Some ingredients just have to be bought regularly
You can’t stock up too far in advance on fresh foods such as fresh meat and fish, or fruit and vegetables, as they will deteriorate and lose their nutrients. Your best friend here is your fridge. With clever planning, you can prolong the life of fresh foods so that you can buy them with your main groceries just once a week. A well-organized fridge is essential to fuss-free cooking. When you unpack your weekly grocery load, it’s worth taking the time to position items in your fridge according to where they will keep best and how often you need access to them. Also keep your countertops organized with these tips to keep them clutter-free.
Milk is a frequently used item, so your instinct is to store it in a convenient place. But, it’s better to store it in a cold place. On the bottom shelf in the back is the best. If you buy multiple gallons of milk at a time, arrange it so that cartons with the earliest use-by dates are reached first. By the way, stop believing these common myths about dairy.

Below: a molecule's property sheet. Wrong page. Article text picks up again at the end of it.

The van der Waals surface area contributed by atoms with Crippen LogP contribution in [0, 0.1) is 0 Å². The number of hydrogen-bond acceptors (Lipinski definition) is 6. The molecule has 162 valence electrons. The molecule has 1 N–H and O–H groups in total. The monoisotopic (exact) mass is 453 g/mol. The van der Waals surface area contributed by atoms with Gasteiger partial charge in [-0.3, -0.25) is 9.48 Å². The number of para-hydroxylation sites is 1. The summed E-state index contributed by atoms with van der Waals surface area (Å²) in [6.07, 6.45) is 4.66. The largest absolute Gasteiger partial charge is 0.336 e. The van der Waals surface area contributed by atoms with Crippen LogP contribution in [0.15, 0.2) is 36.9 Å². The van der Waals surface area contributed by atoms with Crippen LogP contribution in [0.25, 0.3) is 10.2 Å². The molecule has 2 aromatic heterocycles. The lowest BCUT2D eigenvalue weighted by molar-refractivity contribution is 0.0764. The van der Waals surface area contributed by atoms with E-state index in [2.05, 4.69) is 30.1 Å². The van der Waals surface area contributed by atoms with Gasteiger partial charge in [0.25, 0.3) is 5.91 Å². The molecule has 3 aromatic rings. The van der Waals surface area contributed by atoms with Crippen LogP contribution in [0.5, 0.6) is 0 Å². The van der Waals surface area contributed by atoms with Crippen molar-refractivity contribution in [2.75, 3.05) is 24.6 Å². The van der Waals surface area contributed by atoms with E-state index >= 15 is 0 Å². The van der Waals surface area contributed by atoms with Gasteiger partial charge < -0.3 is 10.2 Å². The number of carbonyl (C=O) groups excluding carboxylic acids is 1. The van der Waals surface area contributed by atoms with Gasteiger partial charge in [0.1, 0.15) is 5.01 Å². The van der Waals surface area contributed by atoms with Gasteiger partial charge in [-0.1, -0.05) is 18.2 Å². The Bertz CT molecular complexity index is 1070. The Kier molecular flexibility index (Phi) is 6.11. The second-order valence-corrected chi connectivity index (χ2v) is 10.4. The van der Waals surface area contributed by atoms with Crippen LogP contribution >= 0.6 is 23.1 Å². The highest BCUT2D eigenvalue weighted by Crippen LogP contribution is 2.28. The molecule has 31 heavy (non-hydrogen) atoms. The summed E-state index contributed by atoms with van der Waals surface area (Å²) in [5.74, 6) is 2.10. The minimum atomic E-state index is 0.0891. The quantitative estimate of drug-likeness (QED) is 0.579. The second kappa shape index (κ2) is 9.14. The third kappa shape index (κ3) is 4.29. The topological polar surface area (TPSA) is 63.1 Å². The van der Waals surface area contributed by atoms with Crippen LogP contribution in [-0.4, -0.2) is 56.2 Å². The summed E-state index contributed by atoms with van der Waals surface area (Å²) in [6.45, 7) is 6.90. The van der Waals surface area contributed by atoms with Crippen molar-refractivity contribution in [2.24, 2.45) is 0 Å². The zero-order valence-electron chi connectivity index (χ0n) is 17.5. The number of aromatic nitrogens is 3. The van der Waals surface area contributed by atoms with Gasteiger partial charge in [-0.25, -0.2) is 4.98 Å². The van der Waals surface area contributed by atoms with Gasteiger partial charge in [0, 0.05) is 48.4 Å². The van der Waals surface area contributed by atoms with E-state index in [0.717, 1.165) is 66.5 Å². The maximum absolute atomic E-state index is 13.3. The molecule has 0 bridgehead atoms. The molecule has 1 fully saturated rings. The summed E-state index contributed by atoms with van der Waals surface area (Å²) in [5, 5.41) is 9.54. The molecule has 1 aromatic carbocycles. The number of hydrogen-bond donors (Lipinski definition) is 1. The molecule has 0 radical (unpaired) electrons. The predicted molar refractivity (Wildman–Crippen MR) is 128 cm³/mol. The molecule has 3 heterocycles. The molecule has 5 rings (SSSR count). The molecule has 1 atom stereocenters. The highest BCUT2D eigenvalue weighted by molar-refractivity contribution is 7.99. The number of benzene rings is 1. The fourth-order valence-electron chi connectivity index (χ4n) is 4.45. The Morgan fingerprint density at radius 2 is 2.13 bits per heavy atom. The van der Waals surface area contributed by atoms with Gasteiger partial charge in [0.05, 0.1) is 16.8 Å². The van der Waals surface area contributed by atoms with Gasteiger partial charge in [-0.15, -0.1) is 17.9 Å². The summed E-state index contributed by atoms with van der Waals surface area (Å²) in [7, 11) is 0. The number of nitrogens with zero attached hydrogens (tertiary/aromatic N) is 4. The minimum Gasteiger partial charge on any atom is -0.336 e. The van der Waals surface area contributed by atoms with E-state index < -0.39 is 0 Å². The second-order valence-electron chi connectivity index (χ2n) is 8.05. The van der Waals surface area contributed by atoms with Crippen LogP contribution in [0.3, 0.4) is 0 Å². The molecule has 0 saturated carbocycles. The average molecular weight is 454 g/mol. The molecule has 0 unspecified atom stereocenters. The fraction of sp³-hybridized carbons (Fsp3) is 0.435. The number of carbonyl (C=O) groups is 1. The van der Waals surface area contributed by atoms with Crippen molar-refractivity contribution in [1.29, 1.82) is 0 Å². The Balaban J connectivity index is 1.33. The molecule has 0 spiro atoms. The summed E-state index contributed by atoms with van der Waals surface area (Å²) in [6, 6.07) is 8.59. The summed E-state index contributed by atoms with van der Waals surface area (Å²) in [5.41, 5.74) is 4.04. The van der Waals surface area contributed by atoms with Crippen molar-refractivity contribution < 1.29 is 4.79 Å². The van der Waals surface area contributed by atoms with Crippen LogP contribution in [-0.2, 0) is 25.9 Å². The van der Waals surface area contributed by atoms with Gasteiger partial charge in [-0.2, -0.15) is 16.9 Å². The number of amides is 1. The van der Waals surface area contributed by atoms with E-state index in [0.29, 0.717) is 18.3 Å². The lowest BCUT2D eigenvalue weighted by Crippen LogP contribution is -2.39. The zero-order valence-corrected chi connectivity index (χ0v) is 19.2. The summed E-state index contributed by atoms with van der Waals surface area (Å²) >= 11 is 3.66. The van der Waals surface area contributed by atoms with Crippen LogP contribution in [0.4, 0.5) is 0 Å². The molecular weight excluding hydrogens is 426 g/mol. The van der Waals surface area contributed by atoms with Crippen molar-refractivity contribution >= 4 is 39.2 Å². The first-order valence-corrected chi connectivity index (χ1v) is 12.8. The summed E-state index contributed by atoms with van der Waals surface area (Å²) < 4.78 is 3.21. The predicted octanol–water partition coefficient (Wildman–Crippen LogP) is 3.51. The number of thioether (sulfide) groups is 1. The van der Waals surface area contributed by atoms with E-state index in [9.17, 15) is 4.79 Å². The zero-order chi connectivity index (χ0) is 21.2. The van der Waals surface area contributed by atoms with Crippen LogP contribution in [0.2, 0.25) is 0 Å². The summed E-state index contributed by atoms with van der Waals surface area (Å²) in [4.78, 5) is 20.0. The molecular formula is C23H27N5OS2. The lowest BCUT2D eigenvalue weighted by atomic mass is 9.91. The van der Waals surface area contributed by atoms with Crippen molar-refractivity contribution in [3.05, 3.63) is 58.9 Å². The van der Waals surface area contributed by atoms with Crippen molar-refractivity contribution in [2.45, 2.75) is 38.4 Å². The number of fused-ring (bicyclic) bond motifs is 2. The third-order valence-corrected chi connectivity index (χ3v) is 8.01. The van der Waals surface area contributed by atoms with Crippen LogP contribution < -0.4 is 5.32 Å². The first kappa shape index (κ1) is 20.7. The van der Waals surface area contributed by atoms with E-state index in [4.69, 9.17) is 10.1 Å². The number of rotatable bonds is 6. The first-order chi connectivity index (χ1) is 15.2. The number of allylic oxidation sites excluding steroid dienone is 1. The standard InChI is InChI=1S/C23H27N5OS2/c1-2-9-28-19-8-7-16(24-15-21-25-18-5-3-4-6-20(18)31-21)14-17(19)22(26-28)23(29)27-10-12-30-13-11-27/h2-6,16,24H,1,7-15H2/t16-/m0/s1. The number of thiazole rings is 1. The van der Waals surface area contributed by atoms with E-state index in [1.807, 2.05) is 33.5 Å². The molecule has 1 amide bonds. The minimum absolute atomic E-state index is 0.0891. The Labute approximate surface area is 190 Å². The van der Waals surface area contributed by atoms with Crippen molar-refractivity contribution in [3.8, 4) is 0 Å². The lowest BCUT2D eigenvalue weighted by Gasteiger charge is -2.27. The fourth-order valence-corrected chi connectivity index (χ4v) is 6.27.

Butter and/or margarine should also be stored by date. It’s best to keep them on the door of your fridge. They don’t need to be kept that cold, so it’s a perfect and easily accessible spot.
Cheeses need to be stored in the warmest part of the fridge—at the top, in a door shelf if you have room. Keep them covered in a plastic container or wrapped in greaseproof paper or foil – avoid cling film as it encourages a damp surface, and chemicals in the film may transfer to the cheese.
Cream (or crème fraîche, sour cream) and yogurts should be kept covered and used by the use-by date. Keep them in a visible spot with the expiration date showing.
Eggs should be kept in their boxes near to the top of the fridge or in the egg holders in the door. Similar to milk, store eggs in date order.